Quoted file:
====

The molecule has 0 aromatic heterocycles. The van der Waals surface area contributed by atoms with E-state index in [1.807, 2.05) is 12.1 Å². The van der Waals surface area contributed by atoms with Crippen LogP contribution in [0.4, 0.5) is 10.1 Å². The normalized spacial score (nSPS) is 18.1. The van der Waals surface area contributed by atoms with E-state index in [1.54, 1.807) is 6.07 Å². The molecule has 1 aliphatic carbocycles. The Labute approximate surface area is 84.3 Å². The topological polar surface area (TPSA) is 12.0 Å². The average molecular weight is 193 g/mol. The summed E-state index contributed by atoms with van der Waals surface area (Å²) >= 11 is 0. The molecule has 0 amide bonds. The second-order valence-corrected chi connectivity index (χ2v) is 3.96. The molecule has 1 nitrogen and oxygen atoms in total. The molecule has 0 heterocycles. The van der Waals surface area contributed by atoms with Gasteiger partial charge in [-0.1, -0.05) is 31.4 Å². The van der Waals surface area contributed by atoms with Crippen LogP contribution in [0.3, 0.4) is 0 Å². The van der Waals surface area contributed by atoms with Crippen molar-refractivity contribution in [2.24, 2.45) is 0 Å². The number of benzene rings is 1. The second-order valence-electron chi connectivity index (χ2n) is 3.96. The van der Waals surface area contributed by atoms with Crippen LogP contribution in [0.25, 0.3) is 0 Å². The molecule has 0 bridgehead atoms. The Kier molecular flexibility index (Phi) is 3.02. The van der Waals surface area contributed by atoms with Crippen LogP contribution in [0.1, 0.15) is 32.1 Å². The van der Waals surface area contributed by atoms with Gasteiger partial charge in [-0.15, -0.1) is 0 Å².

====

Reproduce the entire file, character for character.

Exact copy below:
The molecule has 0 aromatic heterocycles. The van der Waals surface area contributed by atoms with E-state index in [1.807, 2.05) is 12.1 Å². The van der Waals surface area contributed by atoms with Crippen LogP contribution in [0.4, 0.5) is 10.1 Å². The normalized spacial score (nSPS) is 18.1. The van der Waals surface area contributed by atoms with E-state index in [1.54, 1.807) is 6.07 Å². The molecule has 1 aliphatic carbocycles. The Labute approximate surface area is 84.3 Å². The topological polar surface area (TPSA) is 12.0 Å². The average molecular weight is 193 g/mol. The summed E-state index contributed by atoms with van der Waals surface area (Å²) >= 11 is 0. The molecule has 0 amide bonds. The second-order valence-corrected chi connectivity index (χ2v) is 3.96. The molecule has 1 nitrogen and oxygen atoms in total. The molecule has 0 heterocycles. The van der Waals surface area contributed by atoms with Gasteiger partial charge in [-0.1, -0.05) is 31.4 Å². The van der Waals surface area contributed by atoms with Crippen LogP contribution in [0.3, 0.4) is 0 Å². The van der Waals surface area contributed by atoms with Crippen molar-refractivity contribution in [2.24, 2.45) is 0 Å². The number of benzene rings is 1. The second-order valence-electron chi connectivity index (χ2n) is 3.96. The van der Waals surface area contributed by atoms with Crippen LogP contribution in [0.25, 0.3) is 0 Å². The molecule has 0 bridgehead atoms. The Kier molecular flexibility index (Phi) is 3.02. The van der Waals surface area contributed by atoms with Crippen LogP contribution in [0.1, 0.15) is 32.1 Å². The van der Waals surface area contributed by atoms with Gasteiger partial charge in [-0.15, -0.1) is 0 Å².